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As the afternoon sunlight shined through the tree's shadows,
you could see the wood smoke swirling through the air.
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One of our neighbors washing dishes

A bowl of fresh-churned butter next to a jounal with a few handwritten reciepts.
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Table setting for the residents of the house
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Cooking sweet potatoes with our butter, cinnamon and molasses rations :)
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Ladies in town
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Due to the food shortage and desperation, many townswomen protested to the authorities-- Winter is soon approaching, and they fear they may run out of food if things don't change.
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Men talking outside the courthouse
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News, events and other information is posted
outside the Mercantile for the residents to read.
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Horses and mules were a constant sight throughout the town--
an important part of transportation.
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I have learned so much this week, and am exhausted!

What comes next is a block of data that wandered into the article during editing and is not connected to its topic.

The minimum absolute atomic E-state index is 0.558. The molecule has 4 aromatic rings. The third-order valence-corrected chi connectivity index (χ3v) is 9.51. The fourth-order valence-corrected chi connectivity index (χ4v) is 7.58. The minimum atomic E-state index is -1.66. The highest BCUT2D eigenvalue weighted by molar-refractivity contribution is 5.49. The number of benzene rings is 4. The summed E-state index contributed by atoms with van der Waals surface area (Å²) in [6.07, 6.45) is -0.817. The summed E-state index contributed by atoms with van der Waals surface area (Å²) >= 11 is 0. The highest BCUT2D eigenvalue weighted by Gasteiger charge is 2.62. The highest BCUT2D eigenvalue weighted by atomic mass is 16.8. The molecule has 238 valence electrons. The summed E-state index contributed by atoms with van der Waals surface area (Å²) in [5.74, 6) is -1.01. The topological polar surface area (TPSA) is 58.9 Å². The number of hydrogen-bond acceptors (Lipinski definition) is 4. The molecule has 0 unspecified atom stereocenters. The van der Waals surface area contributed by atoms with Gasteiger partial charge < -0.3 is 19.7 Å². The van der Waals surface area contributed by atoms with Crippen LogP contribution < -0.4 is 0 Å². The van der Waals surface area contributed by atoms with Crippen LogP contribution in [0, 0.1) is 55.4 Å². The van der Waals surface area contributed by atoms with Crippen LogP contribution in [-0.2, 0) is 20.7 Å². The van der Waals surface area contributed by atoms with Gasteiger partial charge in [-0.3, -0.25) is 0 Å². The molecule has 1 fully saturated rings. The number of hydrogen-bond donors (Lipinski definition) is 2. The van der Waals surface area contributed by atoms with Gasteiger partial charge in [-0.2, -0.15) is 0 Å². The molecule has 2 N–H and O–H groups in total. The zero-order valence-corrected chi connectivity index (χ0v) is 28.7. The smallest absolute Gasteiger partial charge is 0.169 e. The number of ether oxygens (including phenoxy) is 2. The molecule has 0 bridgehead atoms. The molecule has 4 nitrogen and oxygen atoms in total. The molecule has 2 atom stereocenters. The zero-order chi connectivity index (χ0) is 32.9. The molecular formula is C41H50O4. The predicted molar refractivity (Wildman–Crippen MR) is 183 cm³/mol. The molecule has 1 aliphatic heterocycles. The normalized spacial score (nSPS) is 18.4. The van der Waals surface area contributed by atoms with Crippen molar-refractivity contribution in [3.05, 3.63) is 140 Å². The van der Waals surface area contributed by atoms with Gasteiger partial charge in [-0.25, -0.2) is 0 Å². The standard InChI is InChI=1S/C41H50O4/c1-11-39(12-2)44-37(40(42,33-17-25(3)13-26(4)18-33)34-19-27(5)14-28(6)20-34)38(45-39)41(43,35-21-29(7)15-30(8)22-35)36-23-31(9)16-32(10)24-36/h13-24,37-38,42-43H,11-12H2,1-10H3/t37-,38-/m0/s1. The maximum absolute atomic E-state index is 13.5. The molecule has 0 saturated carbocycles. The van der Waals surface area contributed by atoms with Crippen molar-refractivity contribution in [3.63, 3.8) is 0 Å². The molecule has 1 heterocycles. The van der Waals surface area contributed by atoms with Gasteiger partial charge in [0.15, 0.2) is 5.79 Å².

I hope you enjoyed the pictures, I wish I could've taken more--Due to the authenticity aspect of the event, camera's are not appropriate to show! So many of these photos were from the last days of the event.
ps) It was an added pleasure to meet blog readers in the village
(who are fellow re-enactors as well!)
What a small world :)

Sunday, October 17, 2010

Gentle Living

"I cannot endure to waste anything as precious as autumn sunshine by staying in the house. So I spend almost all the daylight hours in the open air." - N. Hawthorne
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Roses against the fence...
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Last night we sat around the fire, then camped in the backyard!
In the morning, the blades of grass were frosted with dew :)
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Bringing in fresh cut Zinnias..
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Autumn has finally arrived
The crisp cool air rustles the blooming flowers and the sunshine adds a warm hue to nature. It's rays touching the meadows & gardens--enhancing their beauty. I'm encouraged to use everyday profitably, not to take this all for granted!
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My brother has kept himself busy chopping wood.
It comes in handy now that the weather is cooling down!
~My sister joined me as we walked together to the back of the property...

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My Dad was given a day off work, so when he came home, we finished (and began!)
new projects around the house.

Speaking of projects...

My sister completed her crocheted vest she's been working on :)
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It's simple, and the color is perfect for the season!